Former INS Commissioners Urge Senate to Reject Bill that would Halt Resettlement of Syrian Refugees
Washington, D.C.—Former Commissioners of Immigration and Naturalization Service (INS) Doris Meissner and James W. Ziglar today urged senators to uphold America’s commitment to protecting the persecuted, particularly Syrian refugees who are fleeing violence and acts of terrorism. The call came in a letter days after the House of Representatives passed legislation that would effectively bar Syrian and Iraqi refugees from resettlement in the United States.
“The U.S. resettlement system includes the most rigorous vetting process applied to any population coming to this country,” wrote Meissner and Ziglar, who served under Democratic and Republican presidents, in today’s letter. “We firmly believe that the United States can protect vulnerable refugees while also keeping Americans safe.”
Human Rights First notes that under the current system, Syrian refugees are more closely vetted than any other group allowed entrance to the United States and undergo a multi-step series of background checks and security screenings. The U.N. High Commissioner for Refugees first registers refugees, interviews them, takes biometric data and background information. Based on the refugee’s level of vulnerability, and their knowledge of the stringent U.S. screening process, the U.N. agency refers some refugees for consideration by the United States. These refugees—overwhelmingly women and children, torture survivors, and other particularly vulnerable refugees—have been living in Jordan, Turkey, or other frontline refugee-hosting countries for years, struggling to survive. The U.S. government then conducts its own extremely rigorous screening process, including health checks, repeated biometric checks, and several layers of biographical and background screening. Each individual is interviewed, while still abroad, by specially-trained Department of Homeland Security (DHS) officers. Multiple agencies are involved, including the FBI’s Terrorist Screening Center, the State Department, the National Counterterrorism Center, Department of Defense, and U.S. intelligence agencies. DHS has added an additional country-specific layer of enhanced review for Syrian refugee applications, which includes extra screening for national security risks.
Last week former Secretaries of Homeland Security Janet Napolitano and Michael Chertoff sent a letter to President Obama, making clear that the current process for vetting refugees for resettlement in the United States is “thorough and robust and, so long as it if fully implemented and not diluted, it will allow us to safely admit the most vulnerable refugees while protection the American people.” Chertoff served as Secretary of Homeland Security under President George W. Bush; Napolitano assumed the role under President Obama. The White House announced that it would veto the bill if Congress passes it.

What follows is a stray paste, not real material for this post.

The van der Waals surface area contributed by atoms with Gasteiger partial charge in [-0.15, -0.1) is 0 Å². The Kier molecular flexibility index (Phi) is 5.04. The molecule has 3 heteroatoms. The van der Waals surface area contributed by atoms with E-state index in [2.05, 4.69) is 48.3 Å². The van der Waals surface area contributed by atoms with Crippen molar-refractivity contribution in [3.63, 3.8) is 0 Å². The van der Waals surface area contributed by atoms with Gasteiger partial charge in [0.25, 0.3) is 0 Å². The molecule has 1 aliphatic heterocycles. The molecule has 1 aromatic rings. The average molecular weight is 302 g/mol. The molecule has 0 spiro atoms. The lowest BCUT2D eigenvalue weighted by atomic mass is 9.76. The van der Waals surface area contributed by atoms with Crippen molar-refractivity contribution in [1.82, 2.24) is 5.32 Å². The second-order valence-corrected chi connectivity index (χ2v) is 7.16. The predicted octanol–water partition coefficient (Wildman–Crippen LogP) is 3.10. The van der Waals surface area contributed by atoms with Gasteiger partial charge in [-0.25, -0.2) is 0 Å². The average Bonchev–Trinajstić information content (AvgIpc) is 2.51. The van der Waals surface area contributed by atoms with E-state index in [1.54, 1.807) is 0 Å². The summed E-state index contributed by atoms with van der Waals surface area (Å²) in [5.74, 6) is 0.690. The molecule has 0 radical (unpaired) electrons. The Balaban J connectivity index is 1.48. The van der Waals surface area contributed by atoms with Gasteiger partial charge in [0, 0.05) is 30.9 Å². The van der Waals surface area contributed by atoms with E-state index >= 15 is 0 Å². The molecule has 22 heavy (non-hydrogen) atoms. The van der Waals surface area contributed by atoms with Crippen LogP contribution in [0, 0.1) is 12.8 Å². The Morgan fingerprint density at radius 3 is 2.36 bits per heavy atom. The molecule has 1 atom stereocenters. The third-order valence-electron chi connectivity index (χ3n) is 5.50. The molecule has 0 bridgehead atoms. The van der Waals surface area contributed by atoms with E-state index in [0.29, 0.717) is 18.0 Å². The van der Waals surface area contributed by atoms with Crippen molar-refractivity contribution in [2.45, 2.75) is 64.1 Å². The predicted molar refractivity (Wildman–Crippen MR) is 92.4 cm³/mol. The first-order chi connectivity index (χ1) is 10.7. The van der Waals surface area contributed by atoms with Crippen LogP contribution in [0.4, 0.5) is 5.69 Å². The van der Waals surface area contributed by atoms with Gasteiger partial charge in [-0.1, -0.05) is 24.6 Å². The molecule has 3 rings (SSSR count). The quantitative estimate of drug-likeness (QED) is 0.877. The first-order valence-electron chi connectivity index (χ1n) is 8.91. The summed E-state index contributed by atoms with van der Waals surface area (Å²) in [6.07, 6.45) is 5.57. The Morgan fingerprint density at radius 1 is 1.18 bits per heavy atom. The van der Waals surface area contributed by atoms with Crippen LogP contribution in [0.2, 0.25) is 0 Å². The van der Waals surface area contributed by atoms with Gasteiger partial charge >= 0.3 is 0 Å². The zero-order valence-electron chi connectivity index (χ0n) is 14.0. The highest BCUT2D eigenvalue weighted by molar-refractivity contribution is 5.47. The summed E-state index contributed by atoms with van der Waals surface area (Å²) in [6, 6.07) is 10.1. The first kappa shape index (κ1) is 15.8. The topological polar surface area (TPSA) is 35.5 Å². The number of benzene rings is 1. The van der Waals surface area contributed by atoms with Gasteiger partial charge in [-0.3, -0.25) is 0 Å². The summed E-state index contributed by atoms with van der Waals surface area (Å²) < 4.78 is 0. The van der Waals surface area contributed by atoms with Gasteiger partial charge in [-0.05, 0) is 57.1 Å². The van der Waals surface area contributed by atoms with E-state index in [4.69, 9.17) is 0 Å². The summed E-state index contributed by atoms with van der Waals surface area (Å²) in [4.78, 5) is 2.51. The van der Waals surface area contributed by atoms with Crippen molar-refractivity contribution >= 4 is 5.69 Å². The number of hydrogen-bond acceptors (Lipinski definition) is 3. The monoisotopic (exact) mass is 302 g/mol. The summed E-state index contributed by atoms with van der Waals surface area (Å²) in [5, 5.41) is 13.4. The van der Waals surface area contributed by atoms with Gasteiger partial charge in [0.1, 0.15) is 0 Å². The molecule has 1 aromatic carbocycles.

The American Security Against Foreign Enemies (SAFE) Act would require the secretary of homeland security, the FBI director, and the director of national intelligence to “certify” to 12 congressional committees that each individual refugee applicant from Syria and Iraq is not a security threat. Ziglar and Meissner say this would divert the time of top security officials from key national security priorities, an approach that would “bring the resettlement system, which already moves at a slow pace, to a halt.” Human Rights First notes that officials would have to spend time certifying about 500 individual refugees every week, despite the fact each case is already fully vetted. These delays would decimate the U.S. resettlement process in Jordan, Turkey, and elsewhere. The former INS commissioners also note that such legislation “would apply to Iraqis who worked with the U.S. military, U.S. government contractors, or other U.S. organizations, and already have been waiting years to be brought to safety.”
The world is facing the largest refugee crisis since World War II, with over 60 million people displaced. Over 4 million Syrians have fled their country due to conflict and persecution, and 7.6 million are displaced within Syria in need of humanitarian assistance. Many of these refugees have been stranded for years in neighboring countries where they cannot work or support their families, have little access to education, and lack the level of humanitarian assistance they need. Frontline states and key U.S. allies including Turkey, Lebanon, and Jordan continue to host the majority of the approximately 4 million refugees who have fled Syria, struggling under the strain of hosting so many refugees.
“Protecting the persecuted and resettling vulnerable refugees are areas that have long enjoyed bipartisan support because they reflect this nation’s core values,” wrote Meissner and Ziglar. “We urge you to support these American values and ensure that the country’s bipartisan commitment to protecting the persecuted is not abandoned.”
For more information contact Corinne Duffy at [email protected] or 202-370-3319.